Even though starting out as a sole proprietor has its advantages, you should be aware that you are taking on more risk than other business owners.
The business and yourself are treated as a single entity in the eyes of the law, unlike a limited liability company. So if something goes wrong, it doesn’t just affect your business, but your personal finances as well.
Given the risks involved, a sole proprietor may benefit more than most other businesses from purchasing commercial insurance. This comprehensive guide to public liability insurance will help you better comprehend the primary form of protection you should obtain.
What is Public Liability Insurance?
If you’re a sole proprietor and you don’t think you need business insurance, think again. Public liability insurance is a necessity for any business, no matter how big or small, because no company is immune to risks.
Your business may be required by law to compensate members of the public for injuries sustained or property damaged as a direct result of your operations.
In spite of your best efforts as a business owner, mishaps are always a possibility. You should avoid the trap of thinking nothing bad will ever happen to you.
Claims related to slips, trips, and falls are commonly large ones, making public liability insurance essential. The legal fees incurred in defending the claim must be paid in addition to compensating the injured for their lost wages and medical bills.
Customers’ well-being is at stake, and your company’s bottom line could collapse, if you don’t have adequate public liability insurance in place.
Do You Need It?
If a customer suffers injury or loss as a result of your business, you, as a sole proprietor, may be liable to pay them compensation if they file a claim against you. It’s like a safety net that will catch you if your business gets into trouble, and it will help you get back on your feet after an accident that leads to a claim.
Although not mandated by law, most businesses should acquire public liability insurance. Florists, landscapers and plumbers alike are likely to face hazards that call for the protection of public liability insurance.
Consider purchasing public liability insurance if…
- Customers come to you, wherever that may be—an office, a storefront, or even your own home.
- You plan and organize events.
- Your job takes place in a public space.
- You hope to negotiate new business contracts with the city government or another major institution.
How Much Do You Need?
Because of the unique nature of your business as a sole proprietor, the type and amount of insurance coverage that is appropriate for you will vary.
Public liability insurance requirements may not directly correlate with business size in some cases. Both large and small businesses can get by with less insurance than the maximum amount available.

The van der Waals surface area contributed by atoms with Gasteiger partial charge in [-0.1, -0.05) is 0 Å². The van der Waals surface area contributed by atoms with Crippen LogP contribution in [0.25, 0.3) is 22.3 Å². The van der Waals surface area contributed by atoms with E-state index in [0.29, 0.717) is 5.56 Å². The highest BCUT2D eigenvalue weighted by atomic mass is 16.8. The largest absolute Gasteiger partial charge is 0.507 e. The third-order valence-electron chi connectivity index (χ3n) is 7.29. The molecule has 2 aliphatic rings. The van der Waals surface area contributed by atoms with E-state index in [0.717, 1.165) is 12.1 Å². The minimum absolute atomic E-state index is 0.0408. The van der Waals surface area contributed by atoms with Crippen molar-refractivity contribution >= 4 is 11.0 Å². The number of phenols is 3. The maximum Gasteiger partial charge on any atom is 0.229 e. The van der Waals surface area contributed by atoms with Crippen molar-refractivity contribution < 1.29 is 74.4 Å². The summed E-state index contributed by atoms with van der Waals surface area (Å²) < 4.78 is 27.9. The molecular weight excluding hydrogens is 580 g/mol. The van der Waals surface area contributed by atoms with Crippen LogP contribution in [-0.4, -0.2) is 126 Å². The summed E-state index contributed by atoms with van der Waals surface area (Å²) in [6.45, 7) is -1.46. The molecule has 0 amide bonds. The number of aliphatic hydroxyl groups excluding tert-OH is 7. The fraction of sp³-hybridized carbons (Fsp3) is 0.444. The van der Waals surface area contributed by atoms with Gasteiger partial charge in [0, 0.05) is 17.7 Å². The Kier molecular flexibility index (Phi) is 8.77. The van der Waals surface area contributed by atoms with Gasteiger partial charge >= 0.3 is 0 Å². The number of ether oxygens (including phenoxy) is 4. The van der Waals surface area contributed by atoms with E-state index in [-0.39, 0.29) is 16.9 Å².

The answers to these questions will give you an idea of the dangers to which your company is exposed.
How Much Will It Cost Me?
You should compare the price of public liability insurance to the potential payout in the event of a claim. Insurance premiums are typically much more cost-effective than fixing a problem on your own.
The primary factor in determining your premium is the kind of business you run. Your public liability insurance premiums will increase in proportion to the number and severity of risks to which your company is exposed.
The insurer – Insurers determine premiums for various risks based on collected information from their policy holders. Insurers’ risk tolerances vary widely, so their premiums do too.
Coverage beyond what is required by law – Your company probably faces risks beyond what basic liability insurance can pay for. Your public liability insurance premium may rise if you opt to include optional coverages like tool cover or employers’ liability.
This is not a complete list, and there may be other variables that affect the cost of your insurance. You can use a broker for liability insurance if you want to find the most cost-efficient option.
How Often Do You Interact With the Public as a Sole Trader?
At some point, every company interacts with customers and the general public. In the event that clients come to your house for any reason, public liability insurance is recommended.
But for a company that regularly interacts with numerous customers, the necessary level of protection would be greatly increased. Coverage is beneficial for both businesses, but one faces a higher likelihood of filing a claim.
What’s the Worst That Can Happen?
Even though no one plans for the worst to happen to them, it’s important to consider the worst-case scenario that could affect their company and make contingency plans accordingly.
Keep in mind that if you don’t have enough insurance, it’s the same as not having any. Picking the cheapest insurance policy may not save you money if any unexpected problems arise.